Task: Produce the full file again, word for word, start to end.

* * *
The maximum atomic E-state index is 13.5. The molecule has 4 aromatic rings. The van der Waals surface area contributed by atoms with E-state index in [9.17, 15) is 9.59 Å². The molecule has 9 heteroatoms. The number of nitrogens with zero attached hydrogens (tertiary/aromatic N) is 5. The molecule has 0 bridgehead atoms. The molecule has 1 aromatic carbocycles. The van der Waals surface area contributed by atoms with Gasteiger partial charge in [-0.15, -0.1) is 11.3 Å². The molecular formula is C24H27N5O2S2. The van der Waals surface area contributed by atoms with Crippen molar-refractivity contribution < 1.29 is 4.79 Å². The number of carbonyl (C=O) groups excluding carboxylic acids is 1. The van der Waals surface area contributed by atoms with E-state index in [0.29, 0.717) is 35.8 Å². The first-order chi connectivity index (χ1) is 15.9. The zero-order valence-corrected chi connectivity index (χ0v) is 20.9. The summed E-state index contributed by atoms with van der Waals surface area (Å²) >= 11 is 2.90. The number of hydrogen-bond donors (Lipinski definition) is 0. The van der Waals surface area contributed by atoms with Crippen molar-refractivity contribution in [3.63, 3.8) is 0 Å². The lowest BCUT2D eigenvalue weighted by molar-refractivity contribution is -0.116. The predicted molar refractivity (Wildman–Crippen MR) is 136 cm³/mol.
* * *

The maximum atomic E-state index is 13.5. The molecule has 4 aromatic rings. The van der Waals surface area contributed by atoms with E-state index in [9.17, 15) is 9.59 Å². The molecule has 9 heteroatoms. The number of nitrogens with zero attached hydrogens (tertiary/aromatic N) is 5. The molecule has 0 bridgehead atoms. The molecule has 1 aromatic carbocycles. The van der Waals surface area contributed by atoms with Gasteiger partial charge in [-0.15, -0.1) is 11.3 Å². The molecular formula is C24H27N5O2S2. The van der Waals surface area contributed by atoms with Crippen molar-refractivity contribution < 1.29 is 4.79 Å². The number of carbonyl (C=O) groups excluding carboxylic acids is 1. The van der Waals surface area contributed by atoms with E-state index in [0.29, 0.717) is 35.8 Å². The first-order chi connectivity index (χ1) is 15.9. The zero-order valence-corrected chi connectivity index (χ0v) is 20.9. The summed E-state index contributed by atoms with van der Waals surface area (Å²) >= 11 is 2.90. The number of hydrogen-bond donors (Lipinski definition) is 0. The van der Waals surface area contributed by atoms with Crippen molar-refractivity contribution in [3.63, 3.8) is 0 Å². The lowest BCUT2D eigenvalue weighted by molar-refractivity contribution is -0.116. The predicted molar refractivity (Wildman–Crippen MR) is 136 cm³/mol.